One of the most bizarre reasons that the people responded so well was a wealth of visions that struck people in the wake of papal visits. At the time, a great many people were blessed with grand visions, usually of religious figures. We can't completely rule out divine guidance, but the far more likely cause of the visions was the outbreaks of ergotism that were in the area at the time. Ergotism is “an unpleasant disease that was caused by eating bread made from mouldy rye. Epidemics in France often resulted in mass pilgrimages.”16 The theme of visions, however, continued throughout the entire Crusade. Many people, such as Peter the Hermit, were charismatic individuals who claimed to have experienced visions of the divine in various forms. There was hysteria whipped up by these “demagogue” figures, dragging many people together to join the crusade force.17 The people were also surprisingly obsessive over Jerusalem, and bursts of Millenarianism came up in conversation, but ultimately it's hard to believe “that hysteria affected more than a minority of crusaders.”18 Between the natural world acting up in coincidence with Urban's message and the emergence of powerful demagogues, in addition to the already-noted increase in religious zeal throughout Europe, reveals just how much of an impact religion had as a motivating force for the crusaders.
Even aside from being a motivating force, religion continued to affect the minds of the entire force during the First Crusade. For almost all of the crusaders, religion was very core to their being, and its impact was often incredibly inspiring and invigorating. The natural disasters that happened during both before and during the crusades often drew crusaders to new heights of activity. Before heading out on the journey, many, even the infamous castellans, devoted much material wealth to religious houses, hoping to both renounce the world and to appeal to God for success.19 Before battles they heard sermons and gave confession to cleanse and excite their spirits, and some sermons in particular, such as the large number given on the Mount of Olives (from a variety of individuals, including Arnulf of Chocques and Peter the Hermit).20 The most extraordinary acts of inspiration were driven by the discovery of relics. The acquisition of the Holy Lance (allegedly - many doubters existed21) led the besieged crusaders at Antioch to go on the offensive, and successfully repelled the enemy's forces. So great was the excitement over the Lance that wild rumors began circulating around the crusader encampment about such things as the papal legate personally bearing the Holy Lance or there being no injuries in the vicinity of the Lance, or one about an army of angels and ghosts aiding the knights.22 Along with the Lance, the Crusaders eventually recovered the relic known as the True Cross23, which was carried at the vanguard of each following battle. The very sight of the relic became a source of spiritual invigoration for the warriors, and the role of this and many other relics played a heavy role in the crusaders' lives on the march.24
Another major influence of religion on the crusaders' behavior was to drive them to make spontaneous decisions based on faith. Indeed, often these decisions were dreadfully unwise for the crusaders in a practical sense, but they were convinced they were spiritually justified or even mandated. Countless cases of looting and plundering of local land and towns was sometimes driven by practical needs25, but there were cases where the force made its assaults with their faith as not just justification but reason. Among the most shameful of these acts for the Church was performed before the force even got out of Europe – assaults on native Jewish populations. The crusaders, overcome with zeal, starting lumping in the Jews with their Muslim targets, taking out their anger over the betrayal of Jesus.26 The attacks were perpetrated with the intent to convert the Jews, rather than looting their territory, and the knights were not above using force to incite conversion.27 The later sack of Jerusalem as they breached the walls was terrifying in its brutality, and was driven as much by religious fury at those who they considered to have stolen Jerusalem from them as it was by desperate elation after the hardships of the march. Other faith-based decisions included fasting immediately before combat, to the extent that “one wonders how they managed to fight at all.”28 Faith also motivated actions such as the theft of St. George's arm from its reliquary.29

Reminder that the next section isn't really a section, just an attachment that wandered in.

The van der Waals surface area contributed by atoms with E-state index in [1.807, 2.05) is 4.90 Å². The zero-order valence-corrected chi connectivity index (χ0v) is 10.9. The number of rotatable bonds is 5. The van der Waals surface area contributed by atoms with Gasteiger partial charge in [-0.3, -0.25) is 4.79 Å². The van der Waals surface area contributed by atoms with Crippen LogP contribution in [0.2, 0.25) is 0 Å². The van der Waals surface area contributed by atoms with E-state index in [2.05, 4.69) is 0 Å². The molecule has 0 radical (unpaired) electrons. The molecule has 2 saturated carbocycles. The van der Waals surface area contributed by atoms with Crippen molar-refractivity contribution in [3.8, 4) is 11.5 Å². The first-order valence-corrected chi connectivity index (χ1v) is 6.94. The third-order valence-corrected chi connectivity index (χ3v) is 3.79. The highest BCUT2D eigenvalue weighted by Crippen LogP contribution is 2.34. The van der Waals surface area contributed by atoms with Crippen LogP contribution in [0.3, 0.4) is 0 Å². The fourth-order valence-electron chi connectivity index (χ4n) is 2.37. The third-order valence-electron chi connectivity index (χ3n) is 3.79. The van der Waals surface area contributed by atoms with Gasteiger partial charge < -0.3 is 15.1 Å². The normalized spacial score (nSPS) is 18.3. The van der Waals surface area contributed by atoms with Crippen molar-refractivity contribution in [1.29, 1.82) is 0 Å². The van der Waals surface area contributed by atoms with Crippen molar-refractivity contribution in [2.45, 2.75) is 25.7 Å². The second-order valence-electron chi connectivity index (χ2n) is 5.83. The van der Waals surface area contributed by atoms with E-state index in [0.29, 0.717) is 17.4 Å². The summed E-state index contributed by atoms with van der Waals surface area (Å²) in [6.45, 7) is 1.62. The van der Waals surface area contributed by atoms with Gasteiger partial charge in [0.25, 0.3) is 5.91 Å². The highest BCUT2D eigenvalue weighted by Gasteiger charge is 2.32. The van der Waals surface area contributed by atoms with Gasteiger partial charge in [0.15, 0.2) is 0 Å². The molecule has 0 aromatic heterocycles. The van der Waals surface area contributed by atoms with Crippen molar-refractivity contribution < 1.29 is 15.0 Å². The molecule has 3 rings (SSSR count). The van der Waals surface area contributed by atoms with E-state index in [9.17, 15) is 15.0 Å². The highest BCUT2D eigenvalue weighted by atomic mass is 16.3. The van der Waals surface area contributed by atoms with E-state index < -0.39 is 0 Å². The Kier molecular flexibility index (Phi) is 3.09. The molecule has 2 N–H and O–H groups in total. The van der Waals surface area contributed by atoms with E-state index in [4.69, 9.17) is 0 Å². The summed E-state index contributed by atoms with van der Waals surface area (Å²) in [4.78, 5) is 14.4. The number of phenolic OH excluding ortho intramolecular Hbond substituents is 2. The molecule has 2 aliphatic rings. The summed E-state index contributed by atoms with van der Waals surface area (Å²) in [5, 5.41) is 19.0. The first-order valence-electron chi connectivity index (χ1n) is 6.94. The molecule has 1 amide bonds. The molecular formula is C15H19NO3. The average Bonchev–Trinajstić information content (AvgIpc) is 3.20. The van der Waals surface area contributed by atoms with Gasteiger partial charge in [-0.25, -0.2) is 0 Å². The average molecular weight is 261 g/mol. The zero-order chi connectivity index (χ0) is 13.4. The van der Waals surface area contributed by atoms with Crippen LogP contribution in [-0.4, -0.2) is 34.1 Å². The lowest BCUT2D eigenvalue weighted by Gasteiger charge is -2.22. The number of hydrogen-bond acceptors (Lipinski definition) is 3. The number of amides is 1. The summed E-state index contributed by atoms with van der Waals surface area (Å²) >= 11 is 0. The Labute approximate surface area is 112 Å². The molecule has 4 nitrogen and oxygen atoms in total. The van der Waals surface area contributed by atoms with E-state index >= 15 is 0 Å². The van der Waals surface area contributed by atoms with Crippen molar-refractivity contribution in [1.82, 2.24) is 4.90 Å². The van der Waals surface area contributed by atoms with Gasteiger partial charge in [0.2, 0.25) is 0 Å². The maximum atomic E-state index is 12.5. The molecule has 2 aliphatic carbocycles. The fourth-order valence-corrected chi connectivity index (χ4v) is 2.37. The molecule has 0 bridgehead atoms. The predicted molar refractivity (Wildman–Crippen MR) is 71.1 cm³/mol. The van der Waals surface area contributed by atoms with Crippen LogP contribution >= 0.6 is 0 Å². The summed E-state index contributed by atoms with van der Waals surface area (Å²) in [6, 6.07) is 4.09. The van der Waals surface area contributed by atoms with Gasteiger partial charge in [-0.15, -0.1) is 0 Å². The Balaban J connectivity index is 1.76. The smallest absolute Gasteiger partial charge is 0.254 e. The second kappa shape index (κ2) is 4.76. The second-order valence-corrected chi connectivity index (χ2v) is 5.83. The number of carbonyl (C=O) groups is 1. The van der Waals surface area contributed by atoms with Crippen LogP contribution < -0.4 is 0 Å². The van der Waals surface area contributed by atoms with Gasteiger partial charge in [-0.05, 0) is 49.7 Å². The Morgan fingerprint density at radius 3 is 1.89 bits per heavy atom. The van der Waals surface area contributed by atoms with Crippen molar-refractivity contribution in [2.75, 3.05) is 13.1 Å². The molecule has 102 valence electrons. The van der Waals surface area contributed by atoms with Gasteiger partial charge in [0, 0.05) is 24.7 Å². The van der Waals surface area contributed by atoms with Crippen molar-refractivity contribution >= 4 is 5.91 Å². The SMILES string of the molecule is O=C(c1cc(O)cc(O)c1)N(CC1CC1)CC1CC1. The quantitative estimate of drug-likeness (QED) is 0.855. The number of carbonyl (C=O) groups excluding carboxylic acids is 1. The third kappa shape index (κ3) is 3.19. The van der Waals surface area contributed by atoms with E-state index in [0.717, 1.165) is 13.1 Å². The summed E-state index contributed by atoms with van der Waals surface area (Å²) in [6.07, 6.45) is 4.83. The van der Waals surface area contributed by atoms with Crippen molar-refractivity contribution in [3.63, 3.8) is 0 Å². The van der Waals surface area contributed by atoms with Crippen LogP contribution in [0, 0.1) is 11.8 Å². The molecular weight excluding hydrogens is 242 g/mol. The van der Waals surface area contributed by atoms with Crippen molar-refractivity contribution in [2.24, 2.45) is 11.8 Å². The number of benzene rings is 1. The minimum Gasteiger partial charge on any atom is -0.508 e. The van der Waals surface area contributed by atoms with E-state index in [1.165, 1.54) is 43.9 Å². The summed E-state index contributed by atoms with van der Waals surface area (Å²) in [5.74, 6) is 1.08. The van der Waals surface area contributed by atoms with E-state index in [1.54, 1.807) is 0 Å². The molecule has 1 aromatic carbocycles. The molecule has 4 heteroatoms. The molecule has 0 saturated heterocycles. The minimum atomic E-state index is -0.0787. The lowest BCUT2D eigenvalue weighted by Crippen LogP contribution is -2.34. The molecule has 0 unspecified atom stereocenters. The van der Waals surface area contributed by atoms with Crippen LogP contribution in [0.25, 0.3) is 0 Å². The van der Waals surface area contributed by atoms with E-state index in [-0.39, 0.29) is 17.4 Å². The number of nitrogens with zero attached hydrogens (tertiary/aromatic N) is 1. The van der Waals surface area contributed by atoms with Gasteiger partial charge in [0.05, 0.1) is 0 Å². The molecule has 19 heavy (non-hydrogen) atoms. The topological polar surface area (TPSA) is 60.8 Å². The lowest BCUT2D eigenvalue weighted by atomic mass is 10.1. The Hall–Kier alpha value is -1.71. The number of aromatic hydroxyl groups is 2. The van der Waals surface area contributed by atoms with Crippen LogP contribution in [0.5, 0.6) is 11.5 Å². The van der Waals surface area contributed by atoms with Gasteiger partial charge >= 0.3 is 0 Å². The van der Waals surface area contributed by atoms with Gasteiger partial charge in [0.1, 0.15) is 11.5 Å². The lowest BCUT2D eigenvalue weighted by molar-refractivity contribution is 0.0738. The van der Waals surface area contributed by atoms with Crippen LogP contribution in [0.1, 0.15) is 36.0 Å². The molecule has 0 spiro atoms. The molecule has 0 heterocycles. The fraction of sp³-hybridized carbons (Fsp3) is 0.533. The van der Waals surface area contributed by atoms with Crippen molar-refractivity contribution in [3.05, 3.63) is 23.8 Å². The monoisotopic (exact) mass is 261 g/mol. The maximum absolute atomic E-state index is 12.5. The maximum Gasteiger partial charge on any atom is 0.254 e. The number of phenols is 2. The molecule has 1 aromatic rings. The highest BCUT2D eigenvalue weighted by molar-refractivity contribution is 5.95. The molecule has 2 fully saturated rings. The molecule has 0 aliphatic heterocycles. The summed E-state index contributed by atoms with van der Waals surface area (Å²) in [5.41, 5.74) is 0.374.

Religion played an enormous part in the crusaders' attitude and actions from the very beginning of the crusade to the very end. Despite Pope Urban II's precisely-targeted speeches meant to call upon the knighthood, the religious resurgence of Europe, in combination with other incidents beyond his control created a crusading fervor that motivated the soldiers for years of grueling marching and fighting. The entire force was changed by the religious attitude in the air, and many even returned with a brand-new religious frame of mind.30 In the end, religion cannot be ignored as an extremely significant aspect of the crusading psyche.
1Jonathan Riley-Smith, The First Crusade and the Idea of Crusading, (Philadelphia: University of Pennsylvania Press, 1986), 16.
3Ibid. p.17
4Ibid. p.22
5Ibid. p.27
6Ibid. p.28
7Ibid. p.29
9Ibid. p.47
10Ibid. p.33
13Ibid. p.34
14Ibid. p.33
15Ibid. p.34
16Ibid. p.35
17Ibid. p.34
18Ibid. p.35
19Ibid. p.36
20Ibid. p.82
21Ibid. p.96
23Ibid. p.98
24Ibid. p.93
25Ibid. p.63
26Ibid. p.50
27Ibid. p.53
28Ibid. p.85
29Ibid. p.94
30Ibid. p.121

There. Hope you enjoyed it!
End Recording,